Germany: the CDU is vying for the conservative electorate

Chancellor Angela Merkel in her speech on 16 October at the congress of the Christian Democrat youth association, Junge Union, stated that the concept of a multicultural state had failed in Germany. The Christian Democrats had from the beginning rejected the model of Germany as an immigrant country, where different nations and cultures lived alongside each other, an idea which was promoted by the SPD and the Green Party. Merkel’s speech, addressed primarily to the conservative wing of the party and its electorate, suggests that foreigners living in Germany will have to meet stricter requirements.
German Christian Democrats in the immigrant policy they propagate support the strongest possible assimilation of foreigners with German society and the ‘guiding culture’. What brought new quality to Chancellor Merkel’s speech was a stricter tone and the emphasis of immigrants’ obligation to integrate with German society.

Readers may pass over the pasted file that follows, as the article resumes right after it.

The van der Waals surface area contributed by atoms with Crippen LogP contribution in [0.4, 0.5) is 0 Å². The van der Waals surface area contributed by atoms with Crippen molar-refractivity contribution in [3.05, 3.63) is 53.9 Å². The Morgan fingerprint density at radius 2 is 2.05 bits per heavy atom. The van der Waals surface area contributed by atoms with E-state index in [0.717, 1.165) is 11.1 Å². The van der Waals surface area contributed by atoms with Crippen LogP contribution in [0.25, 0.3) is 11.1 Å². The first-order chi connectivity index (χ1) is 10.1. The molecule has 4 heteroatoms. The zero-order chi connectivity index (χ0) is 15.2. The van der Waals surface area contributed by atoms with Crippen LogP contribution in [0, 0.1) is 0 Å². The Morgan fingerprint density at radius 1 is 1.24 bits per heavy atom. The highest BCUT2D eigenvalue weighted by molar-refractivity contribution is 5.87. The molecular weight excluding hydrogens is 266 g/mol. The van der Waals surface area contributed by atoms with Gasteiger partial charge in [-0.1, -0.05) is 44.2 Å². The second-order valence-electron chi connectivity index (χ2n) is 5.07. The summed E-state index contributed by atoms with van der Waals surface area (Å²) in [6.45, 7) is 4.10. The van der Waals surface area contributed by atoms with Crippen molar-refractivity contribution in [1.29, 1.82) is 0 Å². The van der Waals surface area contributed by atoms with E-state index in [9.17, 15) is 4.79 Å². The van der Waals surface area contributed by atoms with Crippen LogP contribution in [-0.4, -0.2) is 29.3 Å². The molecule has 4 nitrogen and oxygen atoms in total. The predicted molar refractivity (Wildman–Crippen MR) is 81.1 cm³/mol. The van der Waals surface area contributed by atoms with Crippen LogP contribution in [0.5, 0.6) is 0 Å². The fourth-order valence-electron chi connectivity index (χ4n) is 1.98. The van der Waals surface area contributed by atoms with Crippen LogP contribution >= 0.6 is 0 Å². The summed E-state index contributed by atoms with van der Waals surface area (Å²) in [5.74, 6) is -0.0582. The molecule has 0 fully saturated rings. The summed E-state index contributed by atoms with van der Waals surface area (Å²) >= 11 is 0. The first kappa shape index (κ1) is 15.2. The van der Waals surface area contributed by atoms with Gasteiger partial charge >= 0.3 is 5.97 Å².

This move can be seen as an attempt to regain the trust of both the conservatives among the Christian Democrats and the party’s conservative electorate, which has been neglected recently. The CDU, which was previously in government coalition with the SPD, was competing with it especially for the centrist electorate. Signs of that included increasing emphasis on pro-family policy and ecology. At present, Angela Merkel and other Christian Democrat politicians are turning more to conservative values, demanding that immigrants should adapt more to the German ‘guiding culture’. Since the CDU has recently sustained a major loss in popularity (a fall of 10 percentage points over the past six months in the traditionally Christian Democrat Baden-Württemberg), regaining support from the conservative electorate may turn out to be crucial in 2011, when parliamentary elections will be held in six federal states. <zawil>